Version tested: DS
Reviewing launch titles on a new console is a difficult process. There are lots of reasons for this, but one of the main problems is moving goal posts and working out what it's actually reasonable to expect. Half the time with a new console we're struggling to work out what the sport is, let alone where the goal posts have scampered off to - the only basis for comparison being games on other consoles. [Note to reader: see how Tom flagrantly ignores the convention of Golf games not having goal posts, and then gives them legs. A good start. -Ed]
Tiger Woods PGA Tour on the DS is certainly easy to compare to previous versions on PS2, Xbox et al. It's a bit harder to control; it looks a bit ropier because the DS, unsurprisingly, can't out-muscle an Xbox whilst projecting frivolities onto the second screen; and it's home to far less content than we've come to expect. But is that demonstrative of a game that isn't doing enough, or is it simply what's possible?
Either way, I know how much I like playing it - and that's quite a lot, but not quite enough. Tiger Woods is a game I'd love to recommend. I've spent many hours happily toiling my way through Pebble Beach, Kapalua, TPC at Sawgrass and other golfing haunts familiar to fans of the series. The DS version can be commended for making an effort, scattering the statistical info over both screens to avoid clutter; bravely adapting the analogue control system to work with a stylus rather than opting for the two or three-tap system used by the likes of Everybody's Golf on PSP and Mario Golf; and using the DS's Sleep function to restart interrupted round at the most recent hole you were playing. But the worry is that it's so simple after a while that it might well send you to sleep anyway. And when it isn't incredibly straightforward, the frustration is more down to the design than your own skills.
But let's deal with how it works first. For the DS version of Tiger Woods, EA has had to design a new control mechanic to make up for the loss of the analogue stick that's become so pivotal - ha! - to our enjoyment of the proper versions. The analogue control allowed for greater precision than tap-tap-tap ever seemed to and remains very popular. EA clearly wanted a replacement closer to that than anything else, and the solution is a U-shaped swing meter that relies on using the stylus to draw the stroke, emulating all the functions of its analogue cousin as best it can.
The idea is that you draw your stylus down the right side curving in to the middle and then draw it back up the left-hand side in one movement. Your choice of starting point for the downward stroke and your ability to draw within the lines of the meter determine pace, while your upward stroke's divergence from the centre governs the degree of pull or slice. You can also boost your shot's power by rubbing up and down on a Boost strip, and then in flight you can add spin by making rapid directional strokes on a ball icon - all the while your ball's trajectory is charted by a 3D view of the game on the top screen and an 2D overhead view on the bottom.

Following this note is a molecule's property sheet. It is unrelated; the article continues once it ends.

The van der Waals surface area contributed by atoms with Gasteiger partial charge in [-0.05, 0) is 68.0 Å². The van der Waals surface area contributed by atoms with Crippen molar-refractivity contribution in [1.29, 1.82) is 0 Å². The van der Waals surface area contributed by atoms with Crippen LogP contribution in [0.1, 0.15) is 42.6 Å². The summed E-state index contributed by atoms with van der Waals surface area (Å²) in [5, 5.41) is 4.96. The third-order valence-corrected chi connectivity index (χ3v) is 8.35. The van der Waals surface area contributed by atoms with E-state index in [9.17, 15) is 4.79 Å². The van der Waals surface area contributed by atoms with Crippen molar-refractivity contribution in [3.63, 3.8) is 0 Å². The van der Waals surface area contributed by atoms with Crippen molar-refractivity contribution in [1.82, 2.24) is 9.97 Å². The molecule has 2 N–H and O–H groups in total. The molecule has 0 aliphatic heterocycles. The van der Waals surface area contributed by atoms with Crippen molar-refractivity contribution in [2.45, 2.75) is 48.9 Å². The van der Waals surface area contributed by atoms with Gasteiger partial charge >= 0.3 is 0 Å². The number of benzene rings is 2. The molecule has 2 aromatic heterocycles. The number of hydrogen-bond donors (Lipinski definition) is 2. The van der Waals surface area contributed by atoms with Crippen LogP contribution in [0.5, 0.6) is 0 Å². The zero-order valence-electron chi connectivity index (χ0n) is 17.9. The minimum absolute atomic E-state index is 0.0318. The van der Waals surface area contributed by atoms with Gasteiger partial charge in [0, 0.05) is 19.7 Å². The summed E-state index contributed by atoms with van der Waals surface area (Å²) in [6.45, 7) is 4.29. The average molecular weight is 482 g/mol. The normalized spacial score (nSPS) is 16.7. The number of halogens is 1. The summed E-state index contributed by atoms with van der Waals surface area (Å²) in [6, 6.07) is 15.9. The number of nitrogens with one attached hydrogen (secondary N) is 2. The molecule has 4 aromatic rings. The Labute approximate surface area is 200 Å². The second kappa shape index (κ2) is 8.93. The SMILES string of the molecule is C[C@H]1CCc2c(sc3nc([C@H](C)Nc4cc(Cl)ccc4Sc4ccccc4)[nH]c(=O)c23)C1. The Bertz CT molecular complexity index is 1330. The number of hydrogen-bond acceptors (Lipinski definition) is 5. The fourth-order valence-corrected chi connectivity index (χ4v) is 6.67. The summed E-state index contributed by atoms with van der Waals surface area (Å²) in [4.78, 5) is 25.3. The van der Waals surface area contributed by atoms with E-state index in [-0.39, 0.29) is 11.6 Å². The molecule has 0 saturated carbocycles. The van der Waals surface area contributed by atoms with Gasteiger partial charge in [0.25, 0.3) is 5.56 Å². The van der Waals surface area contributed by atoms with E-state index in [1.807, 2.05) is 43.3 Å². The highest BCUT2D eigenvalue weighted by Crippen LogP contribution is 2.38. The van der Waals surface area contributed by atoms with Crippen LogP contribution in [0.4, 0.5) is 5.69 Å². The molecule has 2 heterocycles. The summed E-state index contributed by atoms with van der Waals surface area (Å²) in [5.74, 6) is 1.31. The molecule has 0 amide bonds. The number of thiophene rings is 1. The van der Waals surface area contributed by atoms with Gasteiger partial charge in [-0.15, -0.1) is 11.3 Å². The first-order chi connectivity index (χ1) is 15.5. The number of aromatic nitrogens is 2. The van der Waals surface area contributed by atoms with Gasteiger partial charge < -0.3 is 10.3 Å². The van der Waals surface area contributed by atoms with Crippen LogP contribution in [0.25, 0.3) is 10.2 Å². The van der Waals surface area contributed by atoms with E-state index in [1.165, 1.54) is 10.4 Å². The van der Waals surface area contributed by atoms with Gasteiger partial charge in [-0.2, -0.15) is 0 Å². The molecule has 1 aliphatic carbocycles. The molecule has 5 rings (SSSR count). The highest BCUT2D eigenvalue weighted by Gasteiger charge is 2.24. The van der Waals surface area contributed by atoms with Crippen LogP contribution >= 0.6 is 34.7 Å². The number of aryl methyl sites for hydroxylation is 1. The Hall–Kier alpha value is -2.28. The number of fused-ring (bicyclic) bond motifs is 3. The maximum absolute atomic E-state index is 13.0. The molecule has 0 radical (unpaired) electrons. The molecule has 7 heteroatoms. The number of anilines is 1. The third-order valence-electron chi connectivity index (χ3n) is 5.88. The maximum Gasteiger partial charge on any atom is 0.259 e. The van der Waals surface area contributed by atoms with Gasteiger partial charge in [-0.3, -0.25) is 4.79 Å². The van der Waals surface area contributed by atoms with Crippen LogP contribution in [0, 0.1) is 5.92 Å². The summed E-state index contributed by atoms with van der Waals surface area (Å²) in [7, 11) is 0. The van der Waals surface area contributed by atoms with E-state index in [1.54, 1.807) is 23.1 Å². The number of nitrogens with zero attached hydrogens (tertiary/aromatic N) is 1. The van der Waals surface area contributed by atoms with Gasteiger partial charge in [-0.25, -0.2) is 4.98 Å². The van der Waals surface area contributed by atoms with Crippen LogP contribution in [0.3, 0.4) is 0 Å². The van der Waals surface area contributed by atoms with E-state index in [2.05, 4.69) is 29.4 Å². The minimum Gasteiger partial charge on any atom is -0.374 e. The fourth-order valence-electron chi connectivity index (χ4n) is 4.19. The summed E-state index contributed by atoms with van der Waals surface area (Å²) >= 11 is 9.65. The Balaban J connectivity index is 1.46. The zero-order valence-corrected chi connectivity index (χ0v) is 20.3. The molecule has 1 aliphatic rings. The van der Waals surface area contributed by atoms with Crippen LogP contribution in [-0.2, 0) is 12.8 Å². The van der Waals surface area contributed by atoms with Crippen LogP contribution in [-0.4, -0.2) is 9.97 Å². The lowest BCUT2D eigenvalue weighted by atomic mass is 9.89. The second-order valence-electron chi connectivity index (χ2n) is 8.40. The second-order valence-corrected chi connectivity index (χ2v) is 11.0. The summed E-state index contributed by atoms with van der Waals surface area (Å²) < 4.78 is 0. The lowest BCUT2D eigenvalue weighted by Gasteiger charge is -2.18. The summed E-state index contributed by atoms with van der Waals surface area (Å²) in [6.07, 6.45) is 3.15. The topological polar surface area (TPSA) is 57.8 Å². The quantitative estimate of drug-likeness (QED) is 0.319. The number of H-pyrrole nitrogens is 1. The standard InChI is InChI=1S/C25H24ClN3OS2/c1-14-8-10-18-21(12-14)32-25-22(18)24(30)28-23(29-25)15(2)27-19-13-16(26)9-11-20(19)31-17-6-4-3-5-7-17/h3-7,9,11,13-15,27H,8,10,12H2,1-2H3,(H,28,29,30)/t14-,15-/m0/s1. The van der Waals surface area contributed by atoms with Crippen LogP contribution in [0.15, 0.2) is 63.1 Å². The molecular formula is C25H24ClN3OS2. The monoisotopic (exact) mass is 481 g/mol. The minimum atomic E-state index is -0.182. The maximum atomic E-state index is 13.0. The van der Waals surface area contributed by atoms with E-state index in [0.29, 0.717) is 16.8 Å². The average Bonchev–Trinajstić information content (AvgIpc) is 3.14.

Graphically, Tiger's top screen 3D output is somewhere around PSone level with a surprising amount of course-side detail. Character models, objects and course shape are understandably less detailed than we've come to expect, and the animations could do with a bit of a work to clear up the odd frame-skip, but on the whole it's a handsome enough rendition. The simpler 2D view, meanwhile, is just about right; its simple lines and choice of colours clearly showing you what and where everything is.
Vital information is distributed evenly across both screens. Clockwise from top left: on the top screen we have name and score, dollar total for the round, hole info (yardage, shot number) and your shot's positioning (along with the percentage of the shot possible from that lie, e.g. "Tee, 100 per cent"). On the bottom, there's more course info (e.g. Hole 1, Par 4), wind speed and direction, club selection and potential yardage.
Some of it's probably extraneous or unhelpfully placed (wind speed perhaps ought to be on top so you can actually see it when you've switched the bottom screen over to the shot meter, instead of just allowing it to become obscured), but you instinctively know where to look after a while. You can also use the bottom screen to position the shot cursor, which shows where you're aiming. Moving the cursor sees the top screen zoom in on it and follow it around, which allows for more precision and a better idea of where the ball is going. The cursor also has a little box next to it noting the elevation and how much of your chosen club's swing it would take to reach the cursor in one go. 75 per cent and you may have to hold back. 125 per cent and you ought to go shopping instead.
The bottom screen also gives you access to a Reset Shot command and the Pocket Caddy screen. Pocket Caddy gives you more detailed hole and course information, including a basic strategy for approaching the green, and it's also here that you pick club and shot type if you're not comfortable with the suggested selection. You can also use the shoulder buttons to switch clubs quickly. The Pocket Caddy element is activated by a button at the top of the lower screen although, after a few rounds of accidentally tapping it when you're repositioning the shot cursor, you'll wish you could turn off the button and just hit X instead.